[VoiceOps] ACME behaviour with Bad NAT Firewalls

anorexicpoodle anorexicpoodle at gmail.com
Thu Jun 9 12:35:07 EDT 2011

Depending on your business model simply telling the customer how their
firewall should be configured may work, but its not something that i
suspect will take you too far since you are leaving the ability to break
your service in the hands of your customer, which ultimately means they
will break it, then be cross at you for something they did. Not an
enviable situation at all. 

We have had a great deal of success simply abandoning port 5060 and
using port numbers over 10000 on the endpoint and SBC, since most ALG's
simply do protocol detection based on port, this will dodge much of your
ALG/fixup headaches straight away. There are of course still some CPE
routers with a more clever ALG that will catch this, but it dramatically
reduces your exposure. 

Also to any CPE hardware manufacturers out there reading this....STOP
IT! You know who you are..... :)


On Thu, 2011-06-09 at 00:12 -0400, Jon Radel wrote:

> On 6/8/11 11:36 PM, Ujjval Karihaloo wrote: 
> > Hi All:
> > 
> >  
> > 
> >   We have seen many PBX NAT’ed behind a Firewall that does not do
> > the Sip ALG correctly. Most cases putting the Private IP in the
> > Contact header and the ACME responds back to the Private IP.
> > 
> >  
> > 
> > Example call inbound to the PBX, the PBX sends a 200 OK (as call is
> > answered) with a Private IP in the contact header. ACME sends the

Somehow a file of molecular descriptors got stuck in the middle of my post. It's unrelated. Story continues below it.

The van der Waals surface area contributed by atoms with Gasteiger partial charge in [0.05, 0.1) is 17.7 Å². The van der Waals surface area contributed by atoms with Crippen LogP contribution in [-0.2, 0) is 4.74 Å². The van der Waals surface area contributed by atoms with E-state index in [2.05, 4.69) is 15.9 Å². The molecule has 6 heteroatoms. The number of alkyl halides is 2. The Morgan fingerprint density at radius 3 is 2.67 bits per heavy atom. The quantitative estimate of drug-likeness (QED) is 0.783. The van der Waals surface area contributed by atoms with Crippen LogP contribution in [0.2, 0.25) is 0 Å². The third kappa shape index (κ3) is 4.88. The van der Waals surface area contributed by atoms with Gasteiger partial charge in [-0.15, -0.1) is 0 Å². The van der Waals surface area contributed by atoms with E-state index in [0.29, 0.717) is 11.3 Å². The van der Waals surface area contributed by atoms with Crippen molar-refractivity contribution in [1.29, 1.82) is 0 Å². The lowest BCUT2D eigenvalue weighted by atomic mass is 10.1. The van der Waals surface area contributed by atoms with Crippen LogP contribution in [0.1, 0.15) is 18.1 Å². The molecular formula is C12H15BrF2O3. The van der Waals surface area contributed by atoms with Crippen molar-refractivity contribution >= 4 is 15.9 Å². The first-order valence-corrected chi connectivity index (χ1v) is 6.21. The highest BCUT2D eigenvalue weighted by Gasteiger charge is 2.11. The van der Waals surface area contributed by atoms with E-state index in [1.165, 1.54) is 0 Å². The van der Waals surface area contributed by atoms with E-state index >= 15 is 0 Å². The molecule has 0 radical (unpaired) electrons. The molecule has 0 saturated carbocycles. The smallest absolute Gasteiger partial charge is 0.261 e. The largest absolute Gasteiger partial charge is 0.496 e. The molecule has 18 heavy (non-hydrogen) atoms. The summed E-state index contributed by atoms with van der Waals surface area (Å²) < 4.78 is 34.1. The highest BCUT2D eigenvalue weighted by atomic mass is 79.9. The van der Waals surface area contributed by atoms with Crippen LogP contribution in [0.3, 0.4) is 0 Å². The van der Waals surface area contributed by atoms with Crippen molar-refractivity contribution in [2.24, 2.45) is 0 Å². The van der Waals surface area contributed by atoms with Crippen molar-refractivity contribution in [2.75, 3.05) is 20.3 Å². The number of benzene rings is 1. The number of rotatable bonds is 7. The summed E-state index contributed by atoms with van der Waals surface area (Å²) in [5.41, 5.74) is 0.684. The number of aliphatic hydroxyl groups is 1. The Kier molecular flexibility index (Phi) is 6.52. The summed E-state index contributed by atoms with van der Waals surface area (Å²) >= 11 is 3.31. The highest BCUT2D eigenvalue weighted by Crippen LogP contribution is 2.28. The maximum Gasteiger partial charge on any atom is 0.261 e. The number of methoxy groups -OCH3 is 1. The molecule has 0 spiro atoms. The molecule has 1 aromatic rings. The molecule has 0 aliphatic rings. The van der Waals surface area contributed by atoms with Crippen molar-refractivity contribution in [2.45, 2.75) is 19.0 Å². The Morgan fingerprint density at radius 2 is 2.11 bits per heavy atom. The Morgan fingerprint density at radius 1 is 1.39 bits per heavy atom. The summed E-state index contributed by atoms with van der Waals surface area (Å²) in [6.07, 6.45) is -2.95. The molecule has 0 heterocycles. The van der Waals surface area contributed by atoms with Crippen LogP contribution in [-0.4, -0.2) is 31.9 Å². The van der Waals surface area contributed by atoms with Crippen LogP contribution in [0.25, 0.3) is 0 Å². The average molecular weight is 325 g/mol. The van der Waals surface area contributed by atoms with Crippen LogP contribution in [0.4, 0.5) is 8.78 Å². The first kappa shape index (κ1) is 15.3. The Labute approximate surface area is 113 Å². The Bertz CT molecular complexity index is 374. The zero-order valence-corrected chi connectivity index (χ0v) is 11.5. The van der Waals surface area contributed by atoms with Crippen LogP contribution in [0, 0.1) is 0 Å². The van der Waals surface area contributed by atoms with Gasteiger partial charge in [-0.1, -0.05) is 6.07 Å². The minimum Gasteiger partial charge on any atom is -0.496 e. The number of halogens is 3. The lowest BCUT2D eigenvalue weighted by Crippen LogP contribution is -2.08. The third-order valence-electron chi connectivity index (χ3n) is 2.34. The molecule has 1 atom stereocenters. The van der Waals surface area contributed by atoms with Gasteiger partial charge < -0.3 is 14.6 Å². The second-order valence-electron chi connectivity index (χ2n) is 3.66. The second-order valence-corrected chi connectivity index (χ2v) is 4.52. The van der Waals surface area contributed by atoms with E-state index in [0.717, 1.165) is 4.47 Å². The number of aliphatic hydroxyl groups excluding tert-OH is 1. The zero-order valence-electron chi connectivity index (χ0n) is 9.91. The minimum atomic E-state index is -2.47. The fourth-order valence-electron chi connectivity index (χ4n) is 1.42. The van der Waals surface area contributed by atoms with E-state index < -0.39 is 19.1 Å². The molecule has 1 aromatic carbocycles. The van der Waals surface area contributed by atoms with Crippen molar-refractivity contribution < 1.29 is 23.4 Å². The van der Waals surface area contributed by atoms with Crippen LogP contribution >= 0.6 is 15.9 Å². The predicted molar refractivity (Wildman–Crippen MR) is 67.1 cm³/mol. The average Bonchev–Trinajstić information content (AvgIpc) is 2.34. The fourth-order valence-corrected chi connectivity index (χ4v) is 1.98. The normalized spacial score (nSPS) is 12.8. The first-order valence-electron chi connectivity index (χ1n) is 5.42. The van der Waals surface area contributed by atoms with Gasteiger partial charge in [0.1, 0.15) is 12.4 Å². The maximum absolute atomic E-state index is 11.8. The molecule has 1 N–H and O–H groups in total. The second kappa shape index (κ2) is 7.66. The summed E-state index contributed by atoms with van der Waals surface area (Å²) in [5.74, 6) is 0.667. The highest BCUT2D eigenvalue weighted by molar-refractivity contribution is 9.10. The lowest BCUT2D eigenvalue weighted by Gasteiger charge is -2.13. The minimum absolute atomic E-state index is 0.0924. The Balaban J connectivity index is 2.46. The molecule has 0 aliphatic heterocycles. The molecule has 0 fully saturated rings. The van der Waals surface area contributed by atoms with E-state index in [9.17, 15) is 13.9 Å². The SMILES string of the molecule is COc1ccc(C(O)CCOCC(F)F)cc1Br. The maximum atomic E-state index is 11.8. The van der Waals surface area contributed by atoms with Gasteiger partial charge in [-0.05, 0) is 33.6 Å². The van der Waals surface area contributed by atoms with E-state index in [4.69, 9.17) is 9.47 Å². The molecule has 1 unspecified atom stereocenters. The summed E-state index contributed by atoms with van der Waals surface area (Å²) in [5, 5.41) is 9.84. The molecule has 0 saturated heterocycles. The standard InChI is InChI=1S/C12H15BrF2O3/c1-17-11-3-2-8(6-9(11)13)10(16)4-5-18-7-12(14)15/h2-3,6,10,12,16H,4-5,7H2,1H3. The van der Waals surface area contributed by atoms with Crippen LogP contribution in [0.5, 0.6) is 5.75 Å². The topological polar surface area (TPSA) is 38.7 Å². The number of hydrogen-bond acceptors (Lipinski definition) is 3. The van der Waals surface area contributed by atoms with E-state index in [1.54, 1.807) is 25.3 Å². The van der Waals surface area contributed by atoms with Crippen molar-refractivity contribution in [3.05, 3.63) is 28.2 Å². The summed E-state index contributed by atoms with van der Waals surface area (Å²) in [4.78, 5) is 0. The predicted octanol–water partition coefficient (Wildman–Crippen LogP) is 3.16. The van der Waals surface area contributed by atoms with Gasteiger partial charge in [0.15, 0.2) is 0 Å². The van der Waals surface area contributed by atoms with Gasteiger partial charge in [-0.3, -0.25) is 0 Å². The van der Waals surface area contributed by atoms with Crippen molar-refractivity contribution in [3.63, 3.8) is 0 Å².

> > ACK back to the Private IP blackholing it.
> > 
> >  
> > 
> > I have seen SBC’s that do adjust to the Layer 3 IP:port if they
> > notice Private IPs in the SIP signaling. Is there a setting on ACME
> > to do that?
> > 
> > 
> > 
> Read up on
> nat-traversal always
> in the sip interface section of the config. I will note, however, that
> that looks for the Contact-URI and topmost VIA to match and to be
> different than the source address in layer 3 (IP), rather than looking
> for RFC 1918 addresses.  Of course, given that there are umpteen
> hundred knobs to twist on an Acme, there's probably some way of
> getting it to do this only for RFC 1918 addresses, but I'm not sure
> there's value in doing that and certainly couldn't tell you how to do
> it.  My understanding is that "nat-traversal always" is the "normal"
> way of doing what you appear to need.
> As an operational note, we've had more problems with various customer
> firewalls doing pretty bad jobs with SIP, such as the one that worked
> fine until somebody transferred a call at which point the firewall
> just dropped all sorts of vital packets on the floor, than we've ever
> had just letting our Acmes do NAT traversal.  Our standard
> recommendation is to turn all SIP aware proxies, fix-up, etc. off.
> --Jon Radel
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